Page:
Banking Law – Event of Default
There are many cases where banks have declared events of default on the basis of breaches of covenant. In the case of Prima Equity v West Bromwich  we recently assisted a substantial property client in a dispute with a major commercial lender:
- The loan was for several million pounds.
- The loan was well secured over a portfolio of commercial properties many of which were let to ‘blue chip’ tenants.
- Annual interest payments and capital repayments were several hundred thousand pounds – which our client was meeting.
- However, the client overlooked paying 2 fee instalments – required by the bank to bring forward the repayment date and remove break clauses from leases – which had the effect of increasing the value of its security!
- In October 2012, the lender declared an event of default, made a formal demand for repayment, sought to enforce rent assignments and charged an extra 2% default interest.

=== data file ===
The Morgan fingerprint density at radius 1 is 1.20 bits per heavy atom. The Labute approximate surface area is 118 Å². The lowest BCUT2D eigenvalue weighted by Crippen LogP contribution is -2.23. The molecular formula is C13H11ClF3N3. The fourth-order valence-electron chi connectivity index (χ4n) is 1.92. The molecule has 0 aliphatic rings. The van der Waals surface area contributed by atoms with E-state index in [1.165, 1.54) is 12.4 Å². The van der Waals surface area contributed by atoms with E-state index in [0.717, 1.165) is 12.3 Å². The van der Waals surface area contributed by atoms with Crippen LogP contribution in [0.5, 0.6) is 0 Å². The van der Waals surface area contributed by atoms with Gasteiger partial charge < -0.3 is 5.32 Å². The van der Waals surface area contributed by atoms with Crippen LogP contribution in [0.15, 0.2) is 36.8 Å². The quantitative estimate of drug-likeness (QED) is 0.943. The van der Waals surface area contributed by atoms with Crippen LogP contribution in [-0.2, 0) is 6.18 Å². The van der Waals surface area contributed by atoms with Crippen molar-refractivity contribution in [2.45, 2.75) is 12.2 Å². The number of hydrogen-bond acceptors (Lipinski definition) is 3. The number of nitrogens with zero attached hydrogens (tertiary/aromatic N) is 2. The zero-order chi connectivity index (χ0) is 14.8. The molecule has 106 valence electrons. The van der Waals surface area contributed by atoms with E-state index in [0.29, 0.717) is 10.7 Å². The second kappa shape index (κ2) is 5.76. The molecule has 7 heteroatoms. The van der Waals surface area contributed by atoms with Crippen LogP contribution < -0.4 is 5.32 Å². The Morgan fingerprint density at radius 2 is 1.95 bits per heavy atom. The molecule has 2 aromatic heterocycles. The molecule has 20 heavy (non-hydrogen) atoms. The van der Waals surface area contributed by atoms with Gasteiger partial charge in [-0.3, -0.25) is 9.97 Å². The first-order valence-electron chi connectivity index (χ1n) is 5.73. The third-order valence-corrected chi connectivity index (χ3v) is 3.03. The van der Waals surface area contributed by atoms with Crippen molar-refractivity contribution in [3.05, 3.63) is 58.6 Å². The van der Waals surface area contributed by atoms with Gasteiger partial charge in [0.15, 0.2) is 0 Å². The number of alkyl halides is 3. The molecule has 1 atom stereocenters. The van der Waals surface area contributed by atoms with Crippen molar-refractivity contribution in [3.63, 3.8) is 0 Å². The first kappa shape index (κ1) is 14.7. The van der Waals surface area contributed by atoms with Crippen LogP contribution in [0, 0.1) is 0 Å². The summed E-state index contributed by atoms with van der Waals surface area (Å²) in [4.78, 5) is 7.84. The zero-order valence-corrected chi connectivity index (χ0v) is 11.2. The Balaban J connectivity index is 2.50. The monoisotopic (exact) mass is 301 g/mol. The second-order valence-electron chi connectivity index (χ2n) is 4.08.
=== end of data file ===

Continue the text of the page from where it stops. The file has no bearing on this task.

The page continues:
- As soon as the error came to light, the amount due was immediately paid.
- But the lender did not back down. Thus, in order to protect our client’s interests, we had no option but to fight before the High Court in March 2013.
- It also came to light, during the course of the proceedings that, in fact, the lender had been taking extra capital payments which were ‘obscure’. The relevant letters sent by the lender indicated that such payments were of interest only. Thus, the lender actually had been overpaid!
- We were able successfully to challenge the lender’s actions and (1) obtained a declaration that the loan was not repayable (2) overturned the enforcement of rent assignments and (3) obtained an order for repayment of default interest charged and capital overpaid. Our client was also awarded costs.